2014 College Football Recruits Who Came out of Nowhere

Edwin WeathersbyAnalyst IJuly 10, 2013

2014 College Football Recruits Who Came out of Nowhere

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    Recruiting has grown into a huge industry, and prospects usually get on the radar as juniors. By the time their recruiting year begins, most players are known commodities and already have received several scholarship offers.

    The evolution of websites, message boards, YouTube and 7-on-7 football has made it tough for an elite player to enter a recruiting cycle as an unknown prospect.

    However, sometimes recruits play in areas that don't receive much coverage. Other times, they play at schools with coaches who don't send out film and seek exposure for their players. Some recruits miss their junior seasons and are forgotten, while others don't actually start to peak until right before their senior campaigns. 

    Whatever the case may be, each recruiting cycle has a few prospects who come out of nowhere.

    A talented left tackle prospect was off the radar and now is coveted by every program in the country. A good linebacker in Hawaii did not get much attention at the start of this cycle, and his future teammate is considered one of the best quarterbacks in the country while yet to start a high school game.

    Player evaluations are based on review of tape at Scout.comRivals247Sports ESPNU.


Ainuu Taua, DL

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    Ainuu Taua does not receive same attention as many other good defensive tackle recruits, but he seems unfazed by flying under the radar.

    Taua came into this recruiting year as an unknown and undersized interior defensive lineman, but he is now coveted by Ole Miss and Washington, according to 247Sports.

    Taua, who is 5'11.5" and 287 pounds, has used the offseason camp circuit to increase his buzz. He earned an invite to The Opening, a prestigious camp sponsored by NIKE, and held his own against the nation's best.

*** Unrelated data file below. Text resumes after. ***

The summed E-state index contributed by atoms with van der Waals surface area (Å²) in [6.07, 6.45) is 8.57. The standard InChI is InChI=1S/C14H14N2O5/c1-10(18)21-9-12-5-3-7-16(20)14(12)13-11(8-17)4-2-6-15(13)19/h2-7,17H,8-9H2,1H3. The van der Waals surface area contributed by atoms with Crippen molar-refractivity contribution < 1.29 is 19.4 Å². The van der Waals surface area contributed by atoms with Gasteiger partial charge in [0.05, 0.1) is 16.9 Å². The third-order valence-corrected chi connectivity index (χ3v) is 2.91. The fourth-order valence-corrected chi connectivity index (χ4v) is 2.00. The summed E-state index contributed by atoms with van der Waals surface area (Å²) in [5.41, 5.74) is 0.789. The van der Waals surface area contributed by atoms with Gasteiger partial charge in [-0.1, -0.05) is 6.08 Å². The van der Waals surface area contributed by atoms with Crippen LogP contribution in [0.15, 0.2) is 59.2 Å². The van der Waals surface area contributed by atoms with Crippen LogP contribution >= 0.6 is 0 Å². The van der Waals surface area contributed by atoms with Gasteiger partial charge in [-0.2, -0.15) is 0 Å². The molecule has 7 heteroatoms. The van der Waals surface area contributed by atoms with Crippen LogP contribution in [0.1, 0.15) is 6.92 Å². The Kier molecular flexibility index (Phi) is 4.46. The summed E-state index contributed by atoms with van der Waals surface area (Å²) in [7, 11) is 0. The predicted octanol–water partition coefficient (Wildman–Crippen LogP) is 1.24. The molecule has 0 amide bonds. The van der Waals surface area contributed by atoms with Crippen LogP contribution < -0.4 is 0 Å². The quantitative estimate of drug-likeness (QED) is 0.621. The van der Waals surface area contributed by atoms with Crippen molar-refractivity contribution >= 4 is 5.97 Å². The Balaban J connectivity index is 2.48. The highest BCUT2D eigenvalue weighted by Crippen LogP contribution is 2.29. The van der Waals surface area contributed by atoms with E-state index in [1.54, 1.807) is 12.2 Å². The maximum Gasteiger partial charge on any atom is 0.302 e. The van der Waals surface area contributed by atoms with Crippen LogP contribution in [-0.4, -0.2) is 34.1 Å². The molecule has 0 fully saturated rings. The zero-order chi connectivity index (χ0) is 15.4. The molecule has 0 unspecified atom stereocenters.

Fans better learn about Taua now, because he will soon be menacing their favorite school's quarterback. 

Jordan Hoiem, LB

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    Although Manti Te'o was a 5-star prospect from Hawaii, the state typically does not draw much attention from elite college programs. It is an area that produces talent, but players from Hawaii do not receive much exposure.

    That is the main reason why Hoiem did not get as much initial coverage as his talent warrants, which is fine with Oregon coach Mark Helfrich. The new lead duck knows he is getting an athletic linebacker who can excel in coverage and will be able to lock down tight ends in the passing game.

    Hoiem was so far off the radar that it is tough to find much recruiting news on him prior to his commitment to Oregon. 

Sean White, QB

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    Sean White, who has more than 10 scholarship offers, is not on this list for recruiting reasons. White is on list because he came out of nowhere to win the MVP award at the Elite 11 Finals.

    It was surprising to see White receive an invitation to the Finals, as he beat out several higher-ranked quarterback prospects for a right to compete at the 18-man camp. 

    With talented passers such as David Cornwell, Kyle Allen and Keller Chryst drawing all of the attention coming into the event, White was an afterthought. However, as the days wore on, White's consistency and poise began shine and he took home MVP honors in a shocking upset.

David Sharpe, OT

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    Sharpe, who could sign with Florida or Florida State, is a prime example of how important it is for a recruit to get his film to college coaches and recruiting websites. Locally, it was well-known how athletic Sharpe was and that the sky was the limit for the Florida recruit.

    However, he was not on the national radar in the early 2014 prospect rankings.

    Once Sharpe's tape began to circulate, his recruitment took off. Offers started pouring in at the end of January as Sharpe made a meteoric rise up recruiting boards.

    Sharpe is one of the 20 best prospects in the country.

Morgan Mahalak, QB

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    Mahalak, who committed to Oregon in April, is perhaps the biggest mystery in 2014 recruiting. He has yet to become a full-time starting quarterback and has limited reps as a passer.

    Mahalak is an enigma, but Mark Helfrich is a believer.

    Mahalak, who is 6'3" and 190 pounds, impressed observers during passing workouts in the spring and earned an invitation to the Elite 11 Finals.

    It still remains to be seen how Mahalak fares at managing game situations, handles himself in the huddle and leads from the quarterback position. But the mysterious Duck commitment does flash the physical tools to be a solid Pac-12 quarterback.


    Edwin Weathersby is the College Football Recruiting Analyst for Bleacher Report. He has worked in scouting/player personnel departments for three professional football teams, including the New York Giants and Cleveland Browns.